As the recent dips in temperature foreshadow the upcoming winter, restaurants and cafes in Middlebury have been forced to make plans for the colder weather and flu season. While larger restaurants prepare for both indoor dining and takeaway, smaller venues are adopting a pick-up only mode.
Summer and Fall Months
Currently, local restaurants Fire and Ice and The Arcadian offer both indoor and outdoor seating. These restaurants’ operations have been relatively successful over the summer, according to their respective owners.
“We are lucky to have had a really dry summer, so outside seating worked really well for us,” Matt Corrente, co-owner of The Arcadian, said.
Paris Rinder-Goddard, the owner and operator of Fire and Ice, said that his business has also had a generally positive experience with takeout and outdoor seating this summer. However, he also noted Covid-19-related economic struggles.
“While I would call our response successful, it still translates to sales being down 40% to 55%, which no business is built to deal with,” he said.
Currently, Vermont allows indoor seating at 50% capacity for dining venues.
Smaller restaurants and cafes have therefore been running takeout only. These venues include The Mad Taco, Royal Oak and Lost Monarch at the Stone Mill Market.
“Most of our staff rely on gratuity to pay bills, childcare, secondary education, etc.,” Nathan Davis, the General Manager of The Mad Taco, said. “For the most part, our guests have met and exceeded expectations. Our numbers are back to pre-Covid levels.”
This development comes after Davis told The Campus in March that The Mad Taco was going through a mass layoff and offering unemployment to all staff.
Matt Delia-Lobo, co-owner of Royal Oak Coffee and Lost Monarch, also had a positive experience and is very thankful for the support that the Middlebury community has shown. He and his wife are currently expecting a baby, so he is exercising extra caution to ensure that the operation of both cafes is as safe as possible.
Business owners vary in their expectations and plans for the winter.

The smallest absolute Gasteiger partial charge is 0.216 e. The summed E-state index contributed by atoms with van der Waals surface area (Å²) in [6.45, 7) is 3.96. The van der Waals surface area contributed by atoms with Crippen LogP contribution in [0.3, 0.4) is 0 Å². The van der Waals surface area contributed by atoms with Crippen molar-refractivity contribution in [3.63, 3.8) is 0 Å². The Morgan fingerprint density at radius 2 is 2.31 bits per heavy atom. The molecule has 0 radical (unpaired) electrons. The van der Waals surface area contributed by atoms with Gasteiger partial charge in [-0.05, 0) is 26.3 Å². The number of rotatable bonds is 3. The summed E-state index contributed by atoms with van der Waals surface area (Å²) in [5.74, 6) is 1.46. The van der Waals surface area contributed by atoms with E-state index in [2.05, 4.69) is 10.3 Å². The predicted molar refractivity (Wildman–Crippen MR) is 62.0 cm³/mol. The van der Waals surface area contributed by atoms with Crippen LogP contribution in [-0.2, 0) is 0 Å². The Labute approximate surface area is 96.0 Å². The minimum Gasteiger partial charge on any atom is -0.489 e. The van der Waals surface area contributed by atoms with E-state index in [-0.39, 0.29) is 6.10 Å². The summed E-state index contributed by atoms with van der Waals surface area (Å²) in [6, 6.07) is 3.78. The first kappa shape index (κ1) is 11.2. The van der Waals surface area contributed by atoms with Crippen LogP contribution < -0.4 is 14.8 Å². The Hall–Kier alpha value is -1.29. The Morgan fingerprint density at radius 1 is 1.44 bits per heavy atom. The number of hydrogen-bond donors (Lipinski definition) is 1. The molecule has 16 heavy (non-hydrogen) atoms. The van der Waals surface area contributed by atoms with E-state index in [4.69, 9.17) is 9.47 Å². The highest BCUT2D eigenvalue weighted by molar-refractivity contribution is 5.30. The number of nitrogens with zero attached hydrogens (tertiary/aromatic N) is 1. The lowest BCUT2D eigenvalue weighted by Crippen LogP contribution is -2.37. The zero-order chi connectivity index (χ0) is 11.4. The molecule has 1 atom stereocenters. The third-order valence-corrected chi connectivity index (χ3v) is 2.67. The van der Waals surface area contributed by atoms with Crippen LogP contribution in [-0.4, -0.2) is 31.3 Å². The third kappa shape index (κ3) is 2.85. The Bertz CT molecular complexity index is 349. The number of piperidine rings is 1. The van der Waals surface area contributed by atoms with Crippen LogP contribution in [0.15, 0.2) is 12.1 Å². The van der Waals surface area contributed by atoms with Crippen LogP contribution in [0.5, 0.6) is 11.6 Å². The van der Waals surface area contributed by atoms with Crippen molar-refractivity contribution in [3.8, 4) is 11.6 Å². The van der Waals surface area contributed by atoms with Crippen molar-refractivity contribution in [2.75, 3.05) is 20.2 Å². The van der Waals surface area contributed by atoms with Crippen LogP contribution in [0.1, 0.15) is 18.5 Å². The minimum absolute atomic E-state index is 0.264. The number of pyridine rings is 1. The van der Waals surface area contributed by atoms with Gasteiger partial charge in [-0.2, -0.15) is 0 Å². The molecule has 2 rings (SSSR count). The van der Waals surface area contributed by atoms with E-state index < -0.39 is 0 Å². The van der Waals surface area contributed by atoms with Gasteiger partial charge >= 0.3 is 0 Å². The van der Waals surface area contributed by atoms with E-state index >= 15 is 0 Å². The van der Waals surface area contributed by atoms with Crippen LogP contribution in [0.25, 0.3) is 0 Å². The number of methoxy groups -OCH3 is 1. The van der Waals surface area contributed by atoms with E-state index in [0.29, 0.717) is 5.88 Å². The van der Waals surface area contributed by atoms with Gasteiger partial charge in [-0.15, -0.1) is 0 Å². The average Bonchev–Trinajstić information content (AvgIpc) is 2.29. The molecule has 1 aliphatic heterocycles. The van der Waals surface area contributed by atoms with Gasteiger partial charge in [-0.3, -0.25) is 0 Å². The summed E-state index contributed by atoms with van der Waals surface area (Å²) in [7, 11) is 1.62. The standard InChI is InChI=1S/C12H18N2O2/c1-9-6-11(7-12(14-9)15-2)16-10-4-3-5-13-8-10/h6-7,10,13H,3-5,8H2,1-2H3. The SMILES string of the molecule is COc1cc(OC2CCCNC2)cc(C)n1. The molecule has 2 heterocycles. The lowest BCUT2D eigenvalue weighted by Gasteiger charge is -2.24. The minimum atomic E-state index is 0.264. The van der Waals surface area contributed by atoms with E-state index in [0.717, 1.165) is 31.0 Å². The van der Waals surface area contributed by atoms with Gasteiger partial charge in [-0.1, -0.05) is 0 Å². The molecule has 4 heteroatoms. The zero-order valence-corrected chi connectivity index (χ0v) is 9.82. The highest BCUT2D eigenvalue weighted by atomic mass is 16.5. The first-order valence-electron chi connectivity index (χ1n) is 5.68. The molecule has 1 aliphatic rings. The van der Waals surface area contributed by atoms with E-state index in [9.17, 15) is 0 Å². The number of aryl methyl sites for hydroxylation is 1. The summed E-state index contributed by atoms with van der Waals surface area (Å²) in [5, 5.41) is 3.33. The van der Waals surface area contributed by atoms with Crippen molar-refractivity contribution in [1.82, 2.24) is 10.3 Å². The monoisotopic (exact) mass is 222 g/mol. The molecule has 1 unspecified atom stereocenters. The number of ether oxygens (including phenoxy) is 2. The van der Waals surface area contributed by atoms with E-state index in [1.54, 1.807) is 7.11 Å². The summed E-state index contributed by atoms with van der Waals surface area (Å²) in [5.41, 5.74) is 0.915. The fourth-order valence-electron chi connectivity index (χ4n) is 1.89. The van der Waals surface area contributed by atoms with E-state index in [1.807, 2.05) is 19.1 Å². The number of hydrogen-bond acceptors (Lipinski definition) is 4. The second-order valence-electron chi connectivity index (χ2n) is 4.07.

While Fire and Ice and The Arcadian are preparing for indoor dining and takeout, The Mad Taco, Royal Oak and Lost Monarch will continue to offer takeout only.
It is unlikely that any of the venues will deliver. Royal Oak will instead run online order options via a mobile app and their website, and The Mad Taco will allow customers to come inside to pick up orders once it starts snowing.
Notte pizzeria and bar announced on Monday that they will begin delivering their full menu to the college Monday through Thursday from 4:30 p.m. to 8:30 p.m. for pick up at the Shannon Street parking lot.
Restaurant and cafe owners also have different concerns for the winter.
Fire and Ice operator Rinder-Goddard is mostly worried about maintaining staffing and trying to plan for potential lockdowns. Nevertheless, he is confident that the venue has the capacity to host indoor dining safety.
On the other hand, Corrente is concerned that the flu season can decrease people’s confidence in dining out, negatively impacting the restaurant’s business. “The Arcadian will continue to measure the customers’ comfort level with sitting inside, which has increased slowly but surely over the last couple of months,” he said.
Davis is especially concerned about whether people will follow Covid-19 guidelines and take the pandemic seriously.
“Somehow, we have arrived at a place in the USA where people would rather watch a YouTube video of pseudoscience or conspiracy theories instead of listening to health experts,” he said. “Luckily, it seems the majority of Vermonters haven’t gone down those rabbit holes.”
Delia-Lobo, on the other hand, is not worried at all. “The winter should be a lot more locals. Since we made it through the summer pretty safely with all the tourists, now that we are back to locals only, I am feeling extra safe,” he said. “We’ve made it through the worst.”
Florence Wu '22 is the multimedia editor specializing in photojournalism. She enjoys photography as a way of connecting with others, as well as recording special events and moments in her personal life. She is inspired by the works of Robert Frank, Joel Sternfeld, Alec Soth, Teju Cole, and Gregory Halpern. This year, she will be working on a photojournalism project on the lives of workers at the college and town of Middlebury. Feel free to contact her via email for photo, video or podcast ideas.